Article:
Following on from last week’s article on hedging exposure to the stock markets, I will discuss different ways to bring down your exposure to interest rate risk. Interest rate risk is the risk that a bond, portfolio, or fund of bonds will lose money as interest rates rise. The reason this happens is that as rates go up investors will pay less in the market for existing bonds with lower rates attached to them than the newer bonds issued at the higher rates. As most pensioners holds bonds or bond funds as the core as their portfolios, the current extended low interest rate environment has caused a situation where interest rate risk is the highest it has been in modern times. In layman’s terms, a serious disaster is on the horizon.
Not all bonds are equally sensitive to interest rate increases however, and this is the key to one of the ways to reduce your exposure. Generally speaking, the longer the time frame of the bond, or the average time frame of a bond fund, the more it stands to lose as rates rise. Many of the better performing bond funds over the recent years have been the ones with longer time frames, which are measured by duration or average term. Check the duration figure on any bond funds you hold, if it is higher than a two, you should seriously consider dumping it. There are in fact much safer bond funds with very short durations, but they haven’t been making any money with interest rates so low.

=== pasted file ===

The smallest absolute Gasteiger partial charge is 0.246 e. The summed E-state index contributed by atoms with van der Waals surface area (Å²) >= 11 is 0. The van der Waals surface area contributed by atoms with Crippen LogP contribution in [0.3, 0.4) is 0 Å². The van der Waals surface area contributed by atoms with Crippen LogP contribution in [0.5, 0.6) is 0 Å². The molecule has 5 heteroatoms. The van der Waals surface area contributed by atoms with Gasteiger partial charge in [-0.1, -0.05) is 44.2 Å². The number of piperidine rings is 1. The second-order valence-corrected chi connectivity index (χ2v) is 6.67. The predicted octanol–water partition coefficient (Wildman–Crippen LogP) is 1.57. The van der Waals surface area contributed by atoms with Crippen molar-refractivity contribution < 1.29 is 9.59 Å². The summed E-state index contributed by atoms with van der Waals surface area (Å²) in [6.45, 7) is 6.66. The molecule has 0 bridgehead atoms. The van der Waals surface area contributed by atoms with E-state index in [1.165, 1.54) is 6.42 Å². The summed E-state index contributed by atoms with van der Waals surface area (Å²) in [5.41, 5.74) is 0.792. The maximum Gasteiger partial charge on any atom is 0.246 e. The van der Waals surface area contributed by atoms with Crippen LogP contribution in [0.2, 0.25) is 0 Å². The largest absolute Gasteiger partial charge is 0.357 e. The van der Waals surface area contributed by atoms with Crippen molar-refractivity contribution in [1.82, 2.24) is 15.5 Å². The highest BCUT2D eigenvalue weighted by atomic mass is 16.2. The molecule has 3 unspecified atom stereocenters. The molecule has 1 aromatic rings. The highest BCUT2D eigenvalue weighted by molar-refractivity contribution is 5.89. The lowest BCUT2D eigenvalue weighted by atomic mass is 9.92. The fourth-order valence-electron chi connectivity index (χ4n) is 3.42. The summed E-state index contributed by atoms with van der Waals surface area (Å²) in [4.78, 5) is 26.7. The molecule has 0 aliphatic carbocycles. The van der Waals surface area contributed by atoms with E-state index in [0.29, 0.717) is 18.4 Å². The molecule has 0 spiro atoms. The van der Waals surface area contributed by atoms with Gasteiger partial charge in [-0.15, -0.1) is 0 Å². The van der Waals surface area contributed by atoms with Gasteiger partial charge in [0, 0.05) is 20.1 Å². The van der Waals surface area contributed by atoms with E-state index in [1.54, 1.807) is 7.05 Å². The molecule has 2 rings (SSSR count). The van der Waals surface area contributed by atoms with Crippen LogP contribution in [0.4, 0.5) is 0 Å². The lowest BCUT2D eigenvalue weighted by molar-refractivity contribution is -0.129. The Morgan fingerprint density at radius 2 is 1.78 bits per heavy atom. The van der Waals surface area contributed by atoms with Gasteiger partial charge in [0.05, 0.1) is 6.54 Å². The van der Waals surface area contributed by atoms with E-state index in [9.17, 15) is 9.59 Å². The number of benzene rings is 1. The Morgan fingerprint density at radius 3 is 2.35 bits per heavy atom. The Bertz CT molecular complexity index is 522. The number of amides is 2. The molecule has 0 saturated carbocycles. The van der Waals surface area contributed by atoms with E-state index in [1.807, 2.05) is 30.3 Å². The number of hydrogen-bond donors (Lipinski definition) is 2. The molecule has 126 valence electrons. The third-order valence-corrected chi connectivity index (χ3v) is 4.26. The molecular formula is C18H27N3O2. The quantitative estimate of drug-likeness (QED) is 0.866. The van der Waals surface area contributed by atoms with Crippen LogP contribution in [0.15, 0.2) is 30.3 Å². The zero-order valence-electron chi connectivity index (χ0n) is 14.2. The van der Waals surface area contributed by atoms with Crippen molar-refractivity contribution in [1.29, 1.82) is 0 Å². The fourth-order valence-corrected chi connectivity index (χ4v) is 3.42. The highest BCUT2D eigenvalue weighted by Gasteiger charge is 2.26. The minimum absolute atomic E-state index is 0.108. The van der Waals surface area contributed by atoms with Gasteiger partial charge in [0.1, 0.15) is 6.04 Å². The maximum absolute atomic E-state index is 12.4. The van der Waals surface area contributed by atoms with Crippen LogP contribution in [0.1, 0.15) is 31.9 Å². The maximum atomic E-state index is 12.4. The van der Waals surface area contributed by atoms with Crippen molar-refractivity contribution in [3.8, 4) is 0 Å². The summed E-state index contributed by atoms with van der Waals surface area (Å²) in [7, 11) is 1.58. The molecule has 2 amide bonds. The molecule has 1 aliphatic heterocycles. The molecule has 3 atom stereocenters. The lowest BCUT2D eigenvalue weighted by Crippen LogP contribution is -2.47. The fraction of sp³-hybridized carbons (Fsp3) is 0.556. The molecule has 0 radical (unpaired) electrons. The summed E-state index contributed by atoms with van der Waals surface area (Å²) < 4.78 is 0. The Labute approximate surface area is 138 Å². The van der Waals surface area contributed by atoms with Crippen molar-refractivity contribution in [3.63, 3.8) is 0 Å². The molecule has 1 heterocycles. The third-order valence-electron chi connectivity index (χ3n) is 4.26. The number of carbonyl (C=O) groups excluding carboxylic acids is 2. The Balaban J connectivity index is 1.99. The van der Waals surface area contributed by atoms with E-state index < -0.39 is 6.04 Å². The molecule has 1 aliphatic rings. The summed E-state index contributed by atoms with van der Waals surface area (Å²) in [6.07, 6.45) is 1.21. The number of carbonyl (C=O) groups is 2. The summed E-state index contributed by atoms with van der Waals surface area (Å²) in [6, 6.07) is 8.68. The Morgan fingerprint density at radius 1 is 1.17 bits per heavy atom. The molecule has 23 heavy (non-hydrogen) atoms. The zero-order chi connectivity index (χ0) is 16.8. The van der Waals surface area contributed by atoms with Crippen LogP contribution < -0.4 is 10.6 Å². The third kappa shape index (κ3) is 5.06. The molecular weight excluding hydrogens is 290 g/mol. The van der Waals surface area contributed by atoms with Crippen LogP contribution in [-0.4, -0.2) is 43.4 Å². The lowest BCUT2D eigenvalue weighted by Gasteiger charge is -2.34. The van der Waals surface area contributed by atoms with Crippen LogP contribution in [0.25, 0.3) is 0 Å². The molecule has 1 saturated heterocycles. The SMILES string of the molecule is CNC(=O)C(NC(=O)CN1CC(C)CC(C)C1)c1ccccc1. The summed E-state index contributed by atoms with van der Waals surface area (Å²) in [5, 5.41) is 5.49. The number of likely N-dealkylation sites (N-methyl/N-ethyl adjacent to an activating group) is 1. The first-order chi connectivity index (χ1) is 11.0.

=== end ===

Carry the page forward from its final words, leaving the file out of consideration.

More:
To reduce your exposure in the bond market, switching into shorter duration bond funds will drastically reduce any loss from a rise in interest rates. Not only that, there may actually be an upside, because a large portion of the investors in the bond markets are institutional investors who would not likely be able to completely “cash out” as a whole in the midst of a crash. Pension funds, for example, are very limited by rules and regulations as to what they can do, and many funds will also have rules written into their offering memorandums limiting them as well. What this is most likely to mean in the midst of a crash is that capital will flow from the risky long term end of the yield curve into the safer, shorter end.
A capital flow into the short duration bonds as a flight to safety could actually see their prices rise while the longer duration bonds prices fall off a cliff. This is a once in a lifetime situation where we have no precedent in history to look back to for guidance, so it is impossible to predict what will be the outcome. Thus the main objective right now if you are a bond investor is to reduce risk. For those of you who are a little more sophisticated or have large bond portfolios, there are a myriad of derivatives to choose from which would give you an offsetting long position in interest rates to hedge. There are options on both interest rates and bond prices, as well as swap contracts and forward rate agreements.
The cost of these hedges will be a reduction in your return, so beware of getting so fancy that you essentially put on the world’s most expensive cash position when all is said and done. Moving into shorter duration funds is a much simpler way of reducing exposure. The cost of hedging is still implicit in the lower yield you receive, but there is no counter party risk. However you go about it, please do not leave yourself fully exposed to interest rate risk. Preserve your capital at all costs.
David Mayes MBA provides wealth management services to expatriates throughout Southeast Asia, focusing on UK Pension Transfers. He can be reached at firstname.lastname@example.org. Faramond UK is regulated by the FCA and provides advice on pensions and taxation.